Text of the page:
Kenya was the site of Pathologists Overseas’ first project. When PO initially became involved in Kenya, 50 hospitals operated by faith-based organizations provided approximately 40% of the primary care in the country. These hospitals were located in rural areas of the country and provided healthcare for financially and geographically underserved patient populations. In addition, the size and location of these facilities were not amenable to each establishing their own histopathology services on-site. With this in mind, our initial goal was to centralize histopathology services by establishing a main laboratory in Nairobi. The second goal was to upgrade the clinical laboratory facilities of these hospitals through educational forums for the technologists and on-site consultations by experienced pathologists and technologists.

From 1991 to 1995, PO established a functional histopathology service in Nairobi. Over this period, PO steadily grew our caseload from approximately 250 to over 400 cases per month. Over 30 hospitals contributed specimens. Sixty-five (65) pathologists volunteered more than 90 months of service during this phase of the project. In addition, two histotechnologists each volunteered one month of their time to train a histotechnician in Nairobi. PO also developed and held two Clinical Laboratory Education and Improvement seminars and provided ongoing on-site and consultation among participating laboratories.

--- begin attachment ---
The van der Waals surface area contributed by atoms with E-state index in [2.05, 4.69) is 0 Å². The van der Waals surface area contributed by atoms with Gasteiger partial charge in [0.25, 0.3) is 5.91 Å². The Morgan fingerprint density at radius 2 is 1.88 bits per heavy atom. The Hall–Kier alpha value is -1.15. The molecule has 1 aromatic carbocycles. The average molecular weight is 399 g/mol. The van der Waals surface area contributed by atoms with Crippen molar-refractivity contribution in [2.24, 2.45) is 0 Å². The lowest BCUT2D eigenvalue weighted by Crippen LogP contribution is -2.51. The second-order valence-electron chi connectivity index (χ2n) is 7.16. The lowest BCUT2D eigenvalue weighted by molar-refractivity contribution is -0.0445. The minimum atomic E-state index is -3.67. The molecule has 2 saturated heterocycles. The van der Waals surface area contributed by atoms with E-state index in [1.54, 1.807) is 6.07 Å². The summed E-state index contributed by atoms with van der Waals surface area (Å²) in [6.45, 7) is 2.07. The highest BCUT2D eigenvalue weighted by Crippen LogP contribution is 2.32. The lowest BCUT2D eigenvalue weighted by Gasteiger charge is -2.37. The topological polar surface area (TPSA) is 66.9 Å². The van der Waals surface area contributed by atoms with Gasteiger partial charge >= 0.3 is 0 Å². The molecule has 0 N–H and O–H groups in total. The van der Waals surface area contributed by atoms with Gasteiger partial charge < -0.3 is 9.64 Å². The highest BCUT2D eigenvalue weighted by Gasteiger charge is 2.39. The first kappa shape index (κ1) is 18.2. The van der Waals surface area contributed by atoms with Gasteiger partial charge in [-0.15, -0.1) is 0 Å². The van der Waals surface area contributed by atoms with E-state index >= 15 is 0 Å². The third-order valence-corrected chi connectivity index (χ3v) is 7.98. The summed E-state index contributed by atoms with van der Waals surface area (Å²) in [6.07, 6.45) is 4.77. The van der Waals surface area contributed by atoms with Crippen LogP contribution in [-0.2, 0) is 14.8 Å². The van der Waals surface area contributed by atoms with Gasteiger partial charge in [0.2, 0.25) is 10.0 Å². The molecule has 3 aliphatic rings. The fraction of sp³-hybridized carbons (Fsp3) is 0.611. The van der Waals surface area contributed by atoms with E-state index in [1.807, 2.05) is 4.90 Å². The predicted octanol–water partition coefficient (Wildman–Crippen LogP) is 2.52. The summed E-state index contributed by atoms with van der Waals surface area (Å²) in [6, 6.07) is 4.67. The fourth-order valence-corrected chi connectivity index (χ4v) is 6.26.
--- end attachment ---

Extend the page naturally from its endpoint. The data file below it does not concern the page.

This project was supported by donations from private individuals as well as additional financial support through a grant from the United State Agency for International Development (USAID), private foundations and various fund-raising activities. In March 1995, the histopathology laboratory was transferred to Kijabe Medical Center (KMC), a mission hospital located 40 miles outside Nairobi. Pathologists Overseas contributed over US$ 100,000 toward the relocation of this laboratory, including the construction of a new facility to house the pathologist on site and donation of additional equipment.

Mark Brown